When military correspondents disparaged natives, they both reflected and reinforced popular stereotypes about blacks in Britain, not least when they had the backing of Wolseley himself.35 This writing, though, has to be placed in context. Many of the complaints about native auxiliaries occurred along the line of march when expeditionary forces depended upon native support but found that progress across difficult terrain, and often in adverse climatic conditions, was slow, frustrating and beset with breakdowns. Further protests arose whenever the natives deserted in the face of the enemy, not least the 300 of the Natal Native Contingent who fled from Rorke’s Drift. Yet some soldiers remained philosophical: Acting Commissary W. A. Dunne and Private Henry Hook, VC, praised the natives for their assistance in building the defences at Rorke’s Drift, while Chard responded to their flight by simply compressing the overextended perimeter. The limitations of these ill-equipped auxiliaries, led by commanders who could barely speak their language, were all too obvious: as Colonel Pearson remarked, they had little to offer in the firing line and were best employed in scouting and pursuit. As he made this assessment in commending the gallantry of some native scouts who had died trying to hold their ground against a Zulu impi, he was proffering a military judgement and not a racial slur.36 By the late 1890s, when the British fought alongside a properly trained, equipped and led Egyptian Army, many lauded the contribution of the Sudanese and Egyptian soldiers in the battles of Atbara and Omdurman (see chapter 8).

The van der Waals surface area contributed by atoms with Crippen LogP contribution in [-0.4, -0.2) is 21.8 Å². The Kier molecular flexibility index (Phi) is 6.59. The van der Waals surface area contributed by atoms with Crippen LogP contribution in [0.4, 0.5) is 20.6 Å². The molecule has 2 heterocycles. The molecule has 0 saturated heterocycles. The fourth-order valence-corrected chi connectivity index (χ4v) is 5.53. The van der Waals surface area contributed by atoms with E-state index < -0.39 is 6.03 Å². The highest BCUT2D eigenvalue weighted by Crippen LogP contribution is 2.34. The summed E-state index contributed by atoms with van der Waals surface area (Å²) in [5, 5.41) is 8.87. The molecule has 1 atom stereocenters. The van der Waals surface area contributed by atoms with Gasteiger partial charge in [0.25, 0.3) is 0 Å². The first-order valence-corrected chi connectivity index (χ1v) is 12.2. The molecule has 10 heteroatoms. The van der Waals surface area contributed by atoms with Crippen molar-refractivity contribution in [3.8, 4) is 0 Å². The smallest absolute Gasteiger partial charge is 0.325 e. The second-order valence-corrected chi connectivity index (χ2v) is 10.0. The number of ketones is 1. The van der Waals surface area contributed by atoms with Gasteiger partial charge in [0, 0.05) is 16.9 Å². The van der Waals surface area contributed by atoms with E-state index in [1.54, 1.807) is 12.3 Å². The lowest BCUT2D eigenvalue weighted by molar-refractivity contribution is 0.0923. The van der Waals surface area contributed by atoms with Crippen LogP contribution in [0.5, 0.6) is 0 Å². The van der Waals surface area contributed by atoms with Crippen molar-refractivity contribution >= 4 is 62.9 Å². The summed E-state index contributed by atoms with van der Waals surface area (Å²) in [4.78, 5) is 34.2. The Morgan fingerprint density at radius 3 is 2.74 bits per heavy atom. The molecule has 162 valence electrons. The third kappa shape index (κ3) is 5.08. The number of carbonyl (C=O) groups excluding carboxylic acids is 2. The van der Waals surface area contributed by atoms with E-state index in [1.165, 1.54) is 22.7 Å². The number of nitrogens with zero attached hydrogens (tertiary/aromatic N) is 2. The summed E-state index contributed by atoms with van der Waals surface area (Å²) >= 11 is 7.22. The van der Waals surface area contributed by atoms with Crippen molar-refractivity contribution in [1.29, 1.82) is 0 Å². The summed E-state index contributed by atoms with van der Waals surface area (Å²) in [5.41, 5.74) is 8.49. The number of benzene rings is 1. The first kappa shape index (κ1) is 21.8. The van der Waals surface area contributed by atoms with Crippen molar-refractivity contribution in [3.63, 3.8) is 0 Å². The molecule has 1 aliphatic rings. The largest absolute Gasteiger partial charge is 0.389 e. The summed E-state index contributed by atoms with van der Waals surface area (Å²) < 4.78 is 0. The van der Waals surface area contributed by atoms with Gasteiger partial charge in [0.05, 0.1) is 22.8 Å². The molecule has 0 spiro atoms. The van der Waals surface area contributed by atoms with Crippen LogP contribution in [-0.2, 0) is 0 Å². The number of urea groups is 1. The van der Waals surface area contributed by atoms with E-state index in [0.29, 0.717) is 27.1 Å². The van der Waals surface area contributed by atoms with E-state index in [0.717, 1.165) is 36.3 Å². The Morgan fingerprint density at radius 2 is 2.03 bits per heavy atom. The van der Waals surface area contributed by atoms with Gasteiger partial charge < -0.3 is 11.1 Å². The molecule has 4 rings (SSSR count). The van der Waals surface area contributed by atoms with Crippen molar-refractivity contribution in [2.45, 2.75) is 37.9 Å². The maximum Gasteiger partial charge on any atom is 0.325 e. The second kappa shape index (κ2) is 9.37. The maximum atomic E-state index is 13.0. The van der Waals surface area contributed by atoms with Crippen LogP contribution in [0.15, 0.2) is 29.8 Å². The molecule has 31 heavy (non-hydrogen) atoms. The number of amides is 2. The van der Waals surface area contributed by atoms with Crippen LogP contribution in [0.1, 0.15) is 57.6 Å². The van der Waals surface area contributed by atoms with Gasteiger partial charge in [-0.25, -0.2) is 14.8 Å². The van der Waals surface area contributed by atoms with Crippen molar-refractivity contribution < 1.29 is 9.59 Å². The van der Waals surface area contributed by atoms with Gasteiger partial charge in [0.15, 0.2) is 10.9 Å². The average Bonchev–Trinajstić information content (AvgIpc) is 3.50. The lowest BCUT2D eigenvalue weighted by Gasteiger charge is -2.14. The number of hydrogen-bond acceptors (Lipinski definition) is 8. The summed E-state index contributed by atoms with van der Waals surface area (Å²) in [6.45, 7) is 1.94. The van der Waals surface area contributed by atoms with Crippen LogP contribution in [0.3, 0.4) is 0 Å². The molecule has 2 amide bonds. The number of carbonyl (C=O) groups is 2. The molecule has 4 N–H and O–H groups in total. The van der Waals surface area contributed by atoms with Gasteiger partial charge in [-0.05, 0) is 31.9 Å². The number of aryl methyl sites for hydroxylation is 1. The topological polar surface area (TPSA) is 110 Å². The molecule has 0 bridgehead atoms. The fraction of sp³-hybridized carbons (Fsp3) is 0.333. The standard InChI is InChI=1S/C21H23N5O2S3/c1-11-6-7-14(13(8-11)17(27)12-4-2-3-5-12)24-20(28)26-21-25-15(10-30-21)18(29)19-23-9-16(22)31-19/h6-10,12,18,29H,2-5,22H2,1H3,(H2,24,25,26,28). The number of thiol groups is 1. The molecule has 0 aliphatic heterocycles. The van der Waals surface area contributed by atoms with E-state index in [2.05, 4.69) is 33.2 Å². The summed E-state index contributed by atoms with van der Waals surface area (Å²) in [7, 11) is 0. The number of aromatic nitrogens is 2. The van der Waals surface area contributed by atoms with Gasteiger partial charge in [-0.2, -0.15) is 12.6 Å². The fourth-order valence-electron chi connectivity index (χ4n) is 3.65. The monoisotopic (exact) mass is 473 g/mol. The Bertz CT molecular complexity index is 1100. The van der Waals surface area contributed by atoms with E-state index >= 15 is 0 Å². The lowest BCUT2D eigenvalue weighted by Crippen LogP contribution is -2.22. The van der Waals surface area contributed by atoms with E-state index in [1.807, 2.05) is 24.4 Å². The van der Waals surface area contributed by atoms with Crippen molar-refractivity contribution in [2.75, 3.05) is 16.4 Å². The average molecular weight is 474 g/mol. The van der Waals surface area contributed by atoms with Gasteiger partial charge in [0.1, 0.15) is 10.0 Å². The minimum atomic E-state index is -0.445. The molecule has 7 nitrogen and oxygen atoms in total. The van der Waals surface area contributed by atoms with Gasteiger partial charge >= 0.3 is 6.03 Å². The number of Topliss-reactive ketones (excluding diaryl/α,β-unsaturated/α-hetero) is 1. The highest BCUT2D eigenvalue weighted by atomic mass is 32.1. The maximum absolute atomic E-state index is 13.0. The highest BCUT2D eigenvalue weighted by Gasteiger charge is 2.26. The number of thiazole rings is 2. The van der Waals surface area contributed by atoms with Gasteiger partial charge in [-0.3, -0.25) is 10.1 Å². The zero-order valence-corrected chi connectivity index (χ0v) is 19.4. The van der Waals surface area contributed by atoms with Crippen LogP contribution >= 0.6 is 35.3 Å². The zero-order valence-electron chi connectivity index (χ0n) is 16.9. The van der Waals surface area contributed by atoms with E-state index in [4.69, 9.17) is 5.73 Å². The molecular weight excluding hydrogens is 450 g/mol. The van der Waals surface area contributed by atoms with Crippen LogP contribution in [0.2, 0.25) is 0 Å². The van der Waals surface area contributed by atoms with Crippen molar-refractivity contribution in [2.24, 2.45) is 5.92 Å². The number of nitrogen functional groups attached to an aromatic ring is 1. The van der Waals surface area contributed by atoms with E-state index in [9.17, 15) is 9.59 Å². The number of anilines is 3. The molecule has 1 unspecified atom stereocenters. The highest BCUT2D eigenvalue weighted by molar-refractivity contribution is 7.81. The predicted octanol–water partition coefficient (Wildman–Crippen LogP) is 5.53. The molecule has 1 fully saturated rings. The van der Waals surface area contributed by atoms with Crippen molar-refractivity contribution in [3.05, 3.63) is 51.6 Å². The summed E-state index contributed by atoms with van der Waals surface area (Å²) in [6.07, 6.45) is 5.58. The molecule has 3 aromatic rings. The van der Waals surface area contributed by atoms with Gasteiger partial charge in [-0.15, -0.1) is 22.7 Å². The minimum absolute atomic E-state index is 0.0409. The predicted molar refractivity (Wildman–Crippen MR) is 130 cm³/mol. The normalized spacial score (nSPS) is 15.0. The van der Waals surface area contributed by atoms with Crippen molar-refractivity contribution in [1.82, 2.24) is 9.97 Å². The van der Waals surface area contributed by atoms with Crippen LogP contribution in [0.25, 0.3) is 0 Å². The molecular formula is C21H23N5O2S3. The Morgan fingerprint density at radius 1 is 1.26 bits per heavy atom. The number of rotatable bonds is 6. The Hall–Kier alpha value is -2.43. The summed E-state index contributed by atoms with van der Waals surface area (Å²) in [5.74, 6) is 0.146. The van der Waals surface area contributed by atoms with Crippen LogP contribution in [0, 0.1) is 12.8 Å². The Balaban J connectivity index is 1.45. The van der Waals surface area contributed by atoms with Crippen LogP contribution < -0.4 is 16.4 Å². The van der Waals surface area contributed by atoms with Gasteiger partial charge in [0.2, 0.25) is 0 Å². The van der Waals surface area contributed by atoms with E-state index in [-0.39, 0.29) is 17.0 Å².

Regular soldiers had mixed feelings, too, about other sources of auxiliary support. In the South African War where they desperately needed reinforcements, they praised the specialist skills of the Lovat scouts, the zeal of the CIV, and the improvement in Volunteer Service Companies once they became acclimatised and were trained by regular officers and NCOs.37 Less appreciated were the rates of pay and preferential terms of service enjoyed by the volunteers and the accolades accorded them by the press: ‘The papers’, wrote Lieutenant John Bryan from Gloucester, ‘are at present full of nothing but C.I.V. We are getting a bit tired of it out here’.38 The Imperial Yeomanry aroused even more ire: Pine-Coffin regarded them as a ‘useless lot’ and ‘too slow’ in their patrolling and skirmishing with the enemy, while a Bristolian officer maintained: ‘It is rather hard for men who have borne the heat and burden of the day from October 1899 onwards to see raw boys, who can neither shoot, ride, nor look after their horses, receive five shillings [25p] a day, while they only get, say, 1s 2d (6p).’39 Several soldiers drew attention to disasters involving the yeomanry, such as the seizure of the camp at Tweefontein (25 December 1901) and Methuen’s defeat at Tweebosch (7 March 1902), and a Seaforth observed: ‘We call the Yeomanry De Wet’s bodyguard or McConnachie’s [sic] Scouts as they think of nothing else but their stomachs.’40